The Science of Arabian Horses [Slide Show]

At the Al Shaqab facilities in Doha, Qatar, breeding and showing prized Arabian horses is a science unto itself
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On the front of each stall is an information plate with the horse's name and progenitors. This mare, like most horses at Al Shaqab, will never bear a human rider.* That's not to say there is no riding.....[ More ]


The lab at Al Shaqab. A silver nitrogen tank is at right, for freezing stallion semen. Eight days after a mare is impregnated with a sample, the embryo is collected. It is then implanted into a host mare, which will bear and nurse the foal at the end of the gestation period 11 months later.....[ More ]


Semen is collected from stallions in this area; fertile mares are often present for "inspiration." After analysis and separation in the lab, each ejaculate yields seven individual samples, which are frozen in nitrogen until needed.....[ More ]


This year, 55 foals were born at Al Shaqab. Technicians use embryo transfer for each one. Standard breeding and bearing is too risky for horses worth $100 million apiece. As a result, the foals, like the one at left, look quite different from the unrelated host brood mares, such as the one at right.....[ More ]


The heads of Arabians have a characteristic seahorse-like dish shape, and they appear readily over the stable wall for a patting or a carrot. The Al Shaqab stables are spotless and nearly odor- and dust-free.....[ More ]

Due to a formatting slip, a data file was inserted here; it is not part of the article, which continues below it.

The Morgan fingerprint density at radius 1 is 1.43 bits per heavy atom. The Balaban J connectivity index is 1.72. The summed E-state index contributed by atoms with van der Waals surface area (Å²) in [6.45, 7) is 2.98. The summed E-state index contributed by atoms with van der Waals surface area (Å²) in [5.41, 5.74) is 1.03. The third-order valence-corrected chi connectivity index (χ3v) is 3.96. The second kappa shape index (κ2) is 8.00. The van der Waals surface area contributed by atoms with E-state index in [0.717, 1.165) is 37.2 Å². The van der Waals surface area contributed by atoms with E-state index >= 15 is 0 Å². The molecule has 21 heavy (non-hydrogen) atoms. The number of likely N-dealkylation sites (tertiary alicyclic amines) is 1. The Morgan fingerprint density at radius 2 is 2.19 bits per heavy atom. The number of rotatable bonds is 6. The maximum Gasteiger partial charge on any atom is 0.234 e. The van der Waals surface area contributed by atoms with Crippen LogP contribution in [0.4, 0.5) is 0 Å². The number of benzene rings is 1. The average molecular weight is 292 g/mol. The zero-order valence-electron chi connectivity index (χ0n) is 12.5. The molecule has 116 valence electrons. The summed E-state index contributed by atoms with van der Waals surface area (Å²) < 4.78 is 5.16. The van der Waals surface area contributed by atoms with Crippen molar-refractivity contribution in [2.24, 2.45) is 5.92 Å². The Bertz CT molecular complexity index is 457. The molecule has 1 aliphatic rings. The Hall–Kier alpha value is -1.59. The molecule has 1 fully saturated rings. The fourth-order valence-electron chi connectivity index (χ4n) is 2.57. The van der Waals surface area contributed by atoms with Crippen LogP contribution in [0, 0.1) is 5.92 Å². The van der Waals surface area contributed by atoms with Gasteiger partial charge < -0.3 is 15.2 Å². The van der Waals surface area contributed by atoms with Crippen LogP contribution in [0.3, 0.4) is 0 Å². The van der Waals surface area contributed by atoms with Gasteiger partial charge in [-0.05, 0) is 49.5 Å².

After a good workout, horses, like human athletes, hit the showers. At the far right is a heat lamp to help dry off those tired muscles before an outside walk back to the cooled stables.....[ More ]


Show Arabians need to have strong muscles and endurance. This lap pool helps with both. Observers can watch the horses from above (view shown) as well as from below, through underwater windows.....[ More ]


Beside the walking track is a treadmill for the horses. The entire facility is air-conditioned. In the summer, temperatures outdoors can reach (and did reach, while I was there) 116 degrees Fahrenheit.....[ More ]


Several horses can train at once on an indoor track that features engineered "dirt" made with wax. It feels soft and slightly slippery to the touch but clumps like real earth. The engineered dirt eliminates dust—a huge problem in dry areas such as Doha—and will be used at the 2012 Olympics in London.....[ More ]


A view of the manicured greenery outside of the Al Shaqab buildings. The entire complex nests within and around a horseshoe-shape design. It includes an equine exercise area, stables, a breeding center and veterinary facilities.....[ More ]

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